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Emailing & path issues
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Author Topic: Emailing & path issues  (Read 6537 times)
Stretch Tuemmler
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« on: January 11, 2009, 11:43:51 AM »

Hoping for some help with EM2 which is new to me.  I also posted this ? at the Microsoft Forum.

Emailing online files works fine.  But my offline files do not.  I don't get an error, just nothing happens.  Is there a work around.  I would think it could use the catalog previews. 

Another problem on files stored offline on DVD.  I click the "go to media" button but nothing happens.  I would think it would show the path.  If I go to list view it does show the path so it does have the info.

When I have files in the catalog but it's time to take them offline, what is the best way to burn a CD so the path points to the DVD.  Some files I will archive to DVD and keep on a hard drive as well.  Is there a way for EM2 to know that it exists in both places?  Or do I need seperate catalogs for actine/ online files and another that have been imported from the DVD.  Importing from DVD seems to be extremely slow.  I have upgraded to the SP1 patch.

Thanks in advance,  Stretch Tuemmler
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peterkrogh
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« Reply #1 on: January 11, 2009, 03:31:13 PM »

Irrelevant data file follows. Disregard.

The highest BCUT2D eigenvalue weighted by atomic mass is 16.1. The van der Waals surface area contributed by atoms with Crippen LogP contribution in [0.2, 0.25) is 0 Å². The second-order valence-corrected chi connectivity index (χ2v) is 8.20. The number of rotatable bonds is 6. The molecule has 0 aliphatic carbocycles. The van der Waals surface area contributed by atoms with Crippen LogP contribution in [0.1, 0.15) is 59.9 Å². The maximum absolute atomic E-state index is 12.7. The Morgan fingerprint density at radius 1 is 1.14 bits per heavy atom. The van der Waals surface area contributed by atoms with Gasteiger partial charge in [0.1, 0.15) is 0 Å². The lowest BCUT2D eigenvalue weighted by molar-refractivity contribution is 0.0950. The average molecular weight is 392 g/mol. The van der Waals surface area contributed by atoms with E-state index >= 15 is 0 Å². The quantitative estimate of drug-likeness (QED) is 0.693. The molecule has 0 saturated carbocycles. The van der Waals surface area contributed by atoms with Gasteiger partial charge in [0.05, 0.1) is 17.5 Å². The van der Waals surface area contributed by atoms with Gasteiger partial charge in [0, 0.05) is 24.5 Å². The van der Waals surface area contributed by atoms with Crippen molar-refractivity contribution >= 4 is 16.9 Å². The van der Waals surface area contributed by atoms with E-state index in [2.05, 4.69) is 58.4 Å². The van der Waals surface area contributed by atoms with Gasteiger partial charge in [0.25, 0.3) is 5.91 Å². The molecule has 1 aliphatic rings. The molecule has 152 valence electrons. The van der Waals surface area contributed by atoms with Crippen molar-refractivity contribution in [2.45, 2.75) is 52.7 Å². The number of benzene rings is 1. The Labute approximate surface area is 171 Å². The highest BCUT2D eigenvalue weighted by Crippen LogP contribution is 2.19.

Stretch,
Yes, it would be good for EM to make use of the mebedded thumbs and previews when the media can't be found. (You can export a thumb in the "Extract Metadata..." menu item in the Action Menu.

As to pointing to Cd/DVD, I strongly urge you to keep hard drive copies of everything you actually want to keep. Make the CD/DVD a backup. Optical media is a poor choice for primary storage for a number of reasons, one of which you outline here.  This is all outlined in the book.

Peter

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Stretch Tuemmler
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« Reply #2 on: January 11, 2009, 06:25:28 PM »

We do store select images online on a Drobo which gets backed up to a Raid.  But the bulk has to get offline,  we archive to Taiyo Yuden DVD's, 2 copies.  One is stored offsite.  I have read your book but it's been a while.  But I will read it again.  We buy server grade (ES) drives when we can.  I have experienced trouble with drives that don't get spun up on a regular basis.  We have had a few times when DVD's have failed but the 2nd copy has always worked.  We also keep raws, layered and final files on seperate disks just incase.  Of course this is very labor intensive.  Maybe it doesn't make the most sense but what we have done to this point.

I understand the "bucket" thought but we still archive commercial jobs by client job # just incase the DAM goes down.  Which has happened.  Not to mention that sometimes it's just quicker to go to the job # and grab the disk.  Our personal files get archived by date.

Is it possible for EM2 to know you have moved a file to DVD ?  If so will it know if it's in 2 places if we also keep the file on an active drive ?  I'm thinking it won't do this.  So would you keep a seperate catalog for the files stored on hard drives and one for the files on DVD's ?

Thanks,  Stretch
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ianw
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« Reply #3 on: January 12, 2009, 04:07:02 AM »

Is it possible for EM2 to know you have moved a file to DVD ?  If so will it know if it's in 2 places if we also keep the file on an active drive ?  I'm thinking it won't do this.  So would you keep a seperate catalog for the files stored on hard drives and one for the files on DVD's ?